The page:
more » ... paper compares 11 historical adoptions of alternative fuel vehicles with 24 scenarios from 20 studies that depict possible hydrogen futures. All but one of the hydrogen scenarios show vehicle adoption faster than has occurred for hybrid electric vehicles in Japan, the most successful market for hybrids. Several scenarios depict hydrogen transitions occurring at a rate faster than has occurred in any of the historic examples. The paper concludes that scenarios of alternative vehicle adoption should include more pessimistic scenarios alongside optimistic ones. EIST-196; No. of Pages 14 2 W. McDowall / Environmental Innovation and Societal Transitions xxx (2015) xxx-xxx the rate at which such a transition might be expected to occur. Over-optimistic rates of transition depicted in the literature, if believed by policymakers to represent possible or likely futures, create two risks for policy. First, over-optimistic expectations of transition rates may lead to disappointment and perceived failure of an attempt to foster a new fuel. This could lead to policy support being abandoned even when a technology has a good long-term potential. Second, if new technologies are required to meet emissions goals but transitions are slow, action to initiate adoption of such vehicles must be taken sooner rather than later. In contrast, over-optimistic adoption rates may lead to policymakers adopting a wait-and-see approach, since such scenarios imply that the vehicle market is more responsive to interventions than is in fact the case, and that policymakers can wait and act later when more information is available about the relative performance and costs of particular technologies. Furthermore, scenarios of possible transitions (to hydrogen or other low carbon systems) are widely used as inputs into analyses of the costs and implications of such transitions. In the case of hydrogen, many studies have used exogenous adoption scenarios as an input to calculations of the possible costs of hydrogen infrastructure, yet few have tested the sensitivity of their findings to this assumption (Agnolucci and McDowall, 2013) . One of the few studies to do so (Murthy Konda et al., 2011) showed that the costs are indeed rather sensitive to assumptions about the rate at which a transition might take place, with costs up to 40% higher in scenarios with slower demand growth. Others have used projections of hydrogen demand as inputs into macro-economic analysis (Jokisch and Mennel, 2009) . Understanding whether the rates of alternative fuel vehicle adoption in scenarios are possible or likely is clearly desirable, and one approach to attempt such validation is to examine historical precedents. Indeed, a number of recent authors have taken this approach, both exploring future scenario consistency with historic patterns of the same technology (such as historic and possible future deployment of nuclear), and also deriving insights from comparing future scenarios with historic diffusion of analogous technologies. Wilson et al. (2012) describe the rationale for comparing historical technology diffusion rates with those observed in long-term global energy modelling studies (using the MESSAGE and REMIND models), arguing that learning from the past is important for testing the feasibility of future scenarios. Similarly, Höök et al. (2012) compare two sets of global energy scenarios to historic global growth rates of fossil fuel and nuclear technologies. While Wilson et al. (2012) find that the scenarios they examine have been conservative with respect to technology deployment rates and extents, Höök et al. (2012) show that the scenarios they examine have been optimistic compared with the slow pace of historic energy resource growth. Other recent examples include van Sluisveld et al. (2015) and Iyer et al. (2015). However, it is also clear that transitions in the past are conditioned by social, economic and technological contexts that will change in future. How can evidence from the past then be used to inform our judgements about whether these scenarios do indeed represent possible, or even likely, futures? Betz (2010) provides some guidance here, by clarifying different domains of 'possibility' with respect to scenarios. To say that something is possible, in his view, means that its occurrence is consistent with what we know (or alternatively, is not inconsistent with what we know 1 ); in which case, a judgement on whether something is possible is dependent on a certain source of knowledge. In this context, historic analogies can be understood as providing knowledge about the nature of change in vehicle systems-these analogies represent 'what we know' about how fast such change can occur. This is not to say that this body of knowledge defines the limits of what is possible. Rather, it shows what range of futures is 'consistent with what we know', and what can thus be stated as 'realistic' or 'serious' possibility. Though differently framed, this approach has some resonance with the work of Wiek et al. (2013) , who have suggested that the "plausibility" of scenario elements can be to some extent validated by looking at whether similar things have happened in the past. Implicitly, their definition of plausibility is similar to the 'consistent with what we know' approach of Betz (2010) and it is that sense in which the term 'plausible' is used here. This paper compares rates of diffusion of hydrogen fuel cell vehicles (FCVs) in scenarios with a set of historical alternative fuelled vehicle analogies. In doing so, it assesses future scenarios in terms of their consistency with our historical knowledge about technology diffusion. The paper also examines the socio-political and techno-economic characteristics that have been associated with rapid alternative vehicle adoption in the past, and uses this to reflect on the appropriateness of this historical knowledge for thinking about the future possibilities for hydrogen. Previous studies have drawn on historical examples of alternative fuelled vehicle transitions to inform the potential for hydrogen FCVs (Backhaus and Bunzeck, 2010; Hu and Green, 2011; Yeh, 2007) . However, this paper is the first to draw on such examples to address the question of how fast alternative fuelled vehicles can be plausibly assumed to penetrate vehicle markets. The paper thus addresses the following two questions: how fast have new types of vehicle achieved a given market share in the passenger car fleet? Are the rates of adoption in hydrogen futures in the literature consistent with these historic analogies? Methods: comparing rates of alternative vehicle adoption The approach taken by this study was four-fold: 1 Identification of relevant analogies and collection of data; 2 Examination of key attributes of each analogy; 1 The distinction being between verificationist and falsificationist positions. Please cite this article in press as: McDowall, W., Are scenarios of hydrogen vehicle adoption optimistic? A comparison with historical analogies. Environ. Innovation Soc. Transitions (2015), http://dx.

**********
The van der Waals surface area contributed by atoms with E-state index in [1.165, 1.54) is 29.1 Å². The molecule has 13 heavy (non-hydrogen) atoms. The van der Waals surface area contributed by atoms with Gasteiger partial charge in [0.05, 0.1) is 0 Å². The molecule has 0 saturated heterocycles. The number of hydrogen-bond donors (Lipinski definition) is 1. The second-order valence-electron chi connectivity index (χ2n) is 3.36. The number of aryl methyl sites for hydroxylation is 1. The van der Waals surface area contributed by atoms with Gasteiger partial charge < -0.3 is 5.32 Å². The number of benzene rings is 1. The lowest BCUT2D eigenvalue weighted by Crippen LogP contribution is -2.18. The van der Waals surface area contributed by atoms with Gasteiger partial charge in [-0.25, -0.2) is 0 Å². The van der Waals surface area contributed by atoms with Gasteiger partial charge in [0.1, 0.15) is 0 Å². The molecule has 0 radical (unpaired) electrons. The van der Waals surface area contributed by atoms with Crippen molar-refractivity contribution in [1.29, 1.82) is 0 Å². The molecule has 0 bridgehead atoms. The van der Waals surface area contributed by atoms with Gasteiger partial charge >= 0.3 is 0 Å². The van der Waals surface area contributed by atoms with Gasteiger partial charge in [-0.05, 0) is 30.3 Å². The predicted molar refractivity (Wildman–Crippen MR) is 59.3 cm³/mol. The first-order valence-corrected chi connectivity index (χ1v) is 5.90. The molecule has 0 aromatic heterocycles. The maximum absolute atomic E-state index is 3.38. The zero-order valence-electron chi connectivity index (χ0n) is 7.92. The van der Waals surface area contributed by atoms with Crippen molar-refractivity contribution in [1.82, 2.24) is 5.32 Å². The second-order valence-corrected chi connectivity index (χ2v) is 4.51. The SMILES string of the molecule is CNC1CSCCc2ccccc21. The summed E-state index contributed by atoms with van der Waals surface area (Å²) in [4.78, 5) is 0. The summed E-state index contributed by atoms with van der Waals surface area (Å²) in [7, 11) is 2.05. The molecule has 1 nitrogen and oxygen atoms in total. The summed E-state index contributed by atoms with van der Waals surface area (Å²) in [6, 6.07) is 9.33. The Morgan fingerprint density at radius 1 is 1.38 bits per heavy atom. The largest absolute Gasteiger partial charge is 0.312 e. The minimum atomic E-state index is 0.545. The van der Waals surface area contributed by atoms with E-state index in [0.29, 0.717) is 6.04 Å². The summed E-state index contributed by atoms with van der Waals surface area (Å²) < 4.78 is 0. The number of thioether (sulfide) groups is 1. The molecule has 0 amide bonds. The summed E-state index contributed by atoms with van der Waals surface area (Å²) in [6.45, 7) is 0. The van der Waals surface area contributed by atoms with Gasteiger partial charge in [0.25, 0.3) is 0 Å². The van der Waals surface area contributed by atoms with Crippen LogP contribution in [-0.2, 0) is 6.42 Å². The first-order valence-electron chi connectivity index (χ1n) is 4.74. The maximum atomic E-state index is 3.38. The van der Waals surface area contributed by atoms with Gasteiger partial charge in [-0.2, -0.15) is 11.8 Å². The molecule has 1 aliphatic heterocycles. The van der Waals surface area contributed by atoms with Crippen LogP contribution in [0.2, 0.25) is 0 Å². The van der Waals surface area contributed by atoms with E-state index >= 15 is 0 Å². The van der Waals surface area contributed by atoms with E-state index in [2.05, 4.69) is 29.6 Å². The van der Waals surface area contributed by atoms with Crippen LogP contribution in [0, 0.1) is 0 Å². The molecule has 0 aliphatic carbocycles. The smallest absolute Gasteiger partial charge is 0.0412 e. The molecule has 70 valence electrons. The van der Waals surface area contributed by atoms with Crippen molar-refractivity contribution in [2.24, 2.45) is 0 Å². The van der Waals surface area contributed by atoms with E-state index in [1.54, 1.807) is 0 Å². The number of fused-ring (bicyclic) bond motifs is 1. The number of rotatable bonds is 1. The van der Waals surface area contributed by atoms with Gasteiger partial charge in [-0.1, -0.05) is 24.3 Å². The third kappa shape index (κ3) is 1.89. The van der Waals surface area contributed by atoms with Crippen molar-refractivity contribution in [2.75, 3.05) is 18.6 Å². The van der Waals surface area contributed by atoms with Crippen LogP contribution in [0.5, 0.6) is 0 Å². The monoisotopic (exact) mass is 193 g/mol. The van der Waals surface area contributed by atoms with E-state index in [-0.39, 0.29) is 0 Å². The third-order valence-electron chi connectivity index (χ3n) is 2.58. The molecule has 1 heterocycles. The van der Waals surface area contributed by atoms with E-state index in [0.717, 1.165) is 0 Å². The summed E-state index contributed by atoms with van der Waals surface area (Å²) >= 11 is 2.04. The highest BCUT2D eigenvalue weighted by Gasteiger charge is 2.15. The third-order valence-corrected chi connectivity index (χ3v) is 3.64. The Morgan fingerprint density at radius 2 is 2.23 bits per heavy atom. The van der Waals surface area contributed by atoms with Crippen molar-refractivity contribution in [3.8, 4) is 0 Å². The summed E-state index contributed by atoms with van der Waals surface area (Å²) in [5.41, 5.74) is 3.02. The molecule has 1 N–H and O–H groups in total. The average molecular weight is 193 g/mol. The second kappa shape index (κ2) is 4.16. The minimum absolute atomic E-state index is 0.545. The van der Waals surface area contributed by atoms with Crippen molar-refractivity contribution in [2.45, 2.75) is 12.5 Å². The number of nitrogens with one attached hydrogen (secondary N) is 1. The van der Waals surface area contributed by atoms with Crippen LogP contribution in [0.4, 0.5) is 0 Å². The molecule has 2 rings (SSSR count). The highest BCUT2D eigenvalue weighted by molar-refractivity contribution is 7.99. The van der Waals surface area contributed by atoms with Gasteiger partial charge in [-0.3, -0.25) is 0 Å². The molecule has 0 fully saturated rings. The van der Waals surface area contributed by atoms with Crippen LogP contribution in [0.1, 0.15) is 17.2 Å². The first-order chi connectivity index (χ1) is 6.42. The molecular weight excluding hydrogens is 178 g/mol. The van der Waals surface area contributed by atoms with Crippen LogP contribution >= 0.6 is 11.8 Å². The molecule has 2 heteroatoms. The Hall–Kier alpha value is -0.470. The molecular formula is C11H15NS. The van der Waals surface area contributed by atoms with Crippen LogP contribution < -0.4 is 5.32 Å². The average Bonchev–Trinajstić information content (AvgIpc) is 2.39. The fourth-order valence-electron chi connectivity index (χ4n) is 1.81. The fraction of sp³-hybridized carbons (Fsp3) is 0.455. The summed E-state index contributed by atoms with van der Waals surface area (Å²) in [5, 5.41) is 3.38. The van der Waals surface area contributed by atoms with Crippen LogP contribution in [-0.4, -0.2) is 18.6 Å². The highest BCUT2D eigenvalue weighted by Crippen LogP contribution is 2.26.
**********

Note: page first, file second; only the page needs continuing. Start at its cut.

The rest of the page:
doi:10.1016/j.eist.2015.10.004 fatcat:wnqqtfjwsfffpaacwses3xmfca